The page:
I am as appalled as other noble Lords by the revelation about the use of NSO spyware against over 50,000 people across the world. How long have the Government known about the use of this law enforcement-grade software by authoritarian Governments in surveillance of their opponents and journalists across the world, and what have they done about it?
My Lords, again, I cannot comment on intelligence and operational specifics. I am obviously aware of the issues raised in the reports, which in the first instance are all with the company and Israeli authorities. But we have raised our concerns several times with the Government of Israel about NSO’s operations.
My Lords, what assurance can the Minister give us that no journalist, politician or campaigner in the UK has been affected by this software? Would the Government contact anyone who was so targeted? What UK diplomatic channels are being used to ask questions of the countries identified by these leaks?
My Lords, again, I cannot comment on individuals, but I underline what I have said about this Government’s deploring of any effort to target UK individuals, the representations that we have made and the commoditisation of this kind of spyware. Unfortunately, the commercial cyber capability industry is global. We are seeking in many ways to try to secure better control and have legal, proportionate and proper use of any such devices, and better control of exports.
My Lords, I realise that the Minister is under some constraint here, so let me try to put this in a slightly more philosophical sense. Is there not a somewhat justifiable element of fearing what we wish for, not unlike in the Huawei dilemma? In other words, do we need and use this technology and what it covers, and in so doing might we be lowering our own defences to it?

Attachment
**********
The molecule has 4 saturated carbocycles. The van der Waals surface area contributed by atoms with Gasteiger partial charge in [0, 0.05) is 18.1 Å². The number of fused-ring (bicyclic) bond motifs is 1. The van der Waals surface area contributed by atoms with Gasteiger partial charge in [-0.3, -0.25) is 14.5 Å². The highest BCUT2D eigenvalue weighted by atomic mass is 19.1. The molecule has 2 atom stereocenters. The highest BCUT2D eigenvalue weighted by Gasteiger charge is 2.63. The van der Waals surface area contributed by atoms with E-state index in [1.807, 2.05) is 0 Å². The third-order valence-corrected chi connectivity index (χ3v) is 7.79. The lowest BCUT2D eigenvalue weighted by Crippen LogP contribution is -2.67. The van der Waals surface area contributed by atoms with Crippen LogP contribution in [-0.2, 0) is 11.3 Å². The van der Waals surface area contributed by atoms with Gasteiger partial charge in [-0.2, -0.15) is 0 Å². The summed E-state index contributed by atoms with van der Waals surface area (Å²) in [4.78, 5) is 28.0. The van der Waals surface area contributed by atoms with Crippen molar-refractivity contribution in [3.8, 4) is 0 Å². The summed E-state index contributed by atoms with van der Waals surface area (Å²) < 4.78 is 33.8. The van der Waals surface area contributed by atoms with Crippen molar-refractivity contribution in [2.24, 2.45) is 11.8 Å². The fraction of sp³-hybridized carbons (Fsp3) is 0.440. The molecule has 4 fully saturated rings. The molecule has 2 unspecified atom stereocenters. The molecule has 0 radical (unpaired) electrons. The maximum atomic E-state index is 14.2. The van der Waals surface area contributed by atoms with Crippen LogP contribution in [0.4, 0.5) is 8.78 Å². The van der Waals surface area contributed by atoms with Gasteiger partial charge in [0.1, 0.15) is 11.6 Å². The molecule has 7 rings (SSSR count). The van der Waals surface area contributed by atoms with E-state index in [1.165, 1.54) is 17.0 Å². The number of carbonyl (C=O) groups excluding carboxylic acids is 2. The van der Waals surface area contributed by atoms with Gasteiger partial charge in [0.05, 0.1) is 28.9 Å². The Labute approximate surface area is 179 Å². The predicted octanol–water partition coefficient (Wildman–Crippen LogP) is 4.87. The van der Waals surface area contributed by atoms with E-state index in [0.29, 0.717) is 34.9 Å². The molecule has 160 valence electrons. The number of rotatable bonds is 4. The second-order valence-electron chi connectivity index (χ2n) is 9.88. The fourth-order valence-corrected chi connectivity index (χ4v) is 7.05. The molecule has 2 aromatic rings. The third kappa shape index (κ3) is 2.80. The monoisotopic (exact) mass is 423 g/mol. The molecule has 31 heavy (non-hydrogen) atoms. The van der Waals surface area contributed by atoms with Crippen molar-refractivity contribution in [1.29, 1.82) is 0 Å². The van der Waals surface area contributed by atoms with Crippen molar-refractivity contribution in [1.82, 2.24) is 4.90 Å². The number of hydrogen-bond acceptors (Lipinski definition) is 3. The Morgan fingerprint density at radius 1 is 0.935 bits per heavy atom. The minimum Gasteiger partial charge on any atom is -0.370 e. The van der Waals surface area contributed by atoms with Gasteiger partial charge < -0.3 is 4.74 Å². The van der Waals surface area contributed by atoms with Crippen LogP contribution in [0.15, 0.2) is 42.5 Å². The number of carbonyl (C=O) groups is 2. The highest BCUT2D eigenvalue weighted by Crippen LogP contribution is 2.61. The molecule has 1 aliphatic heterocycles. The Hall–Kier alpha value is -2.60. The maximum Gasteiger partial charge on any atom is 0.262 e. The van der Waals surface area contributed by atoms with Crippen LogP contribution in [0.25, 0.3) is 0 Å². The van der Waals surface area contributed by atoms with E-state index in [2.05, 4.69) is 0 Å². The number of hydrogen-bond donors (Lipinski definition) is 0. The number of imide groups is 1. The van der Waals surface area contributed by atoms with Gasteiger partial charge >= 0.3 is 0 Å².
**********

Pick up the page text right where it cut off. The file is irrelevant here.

My Lords, I have said something about the controls on our own intelligence framework. As the noble Lord will know, the UK’s use of any investigative powers—I am obviously going much wider than this Question—including equipment interference, is governed by the Investigatory Powers Act. That provides extensive and robust safeguards and oversight that is judicial, political and parliamentary.
My Lords, in the light of the targeting of human rights activists, journalists—including 200 reporters from 21 countries—and lawyers, will the Government consider raising the use of this Pegasus malware at the United Nations Human Rights Council, of which we are a member, and confronting authoritarian Governments with violations of the Universal Declaration of Human Rights, specifically Article 19 on the right to have unimpeded access to information and comment? Specifically, will they commit to examining the targeting of people close to Jamal Khashoggi, who was murdered in October 2018 while visiting the Saudi embassy in Istanbul, where his body was dismembered, and whose wife and the Turkish prosecutor investigating his death have been targeted by this malware?
My Lords, again, I cannot follow a specific case, but I fully endorse the sentiment of the noble Lord’s question. I repeat that we believe that the use of cyberespionage tools against civil society and political groups, including human rights activists, is unacceptable. I can assure the House that the UK continues to champion human rights, at home and abroad, and that where we have concerns on human rights issues we do not and will not shy away from raising them.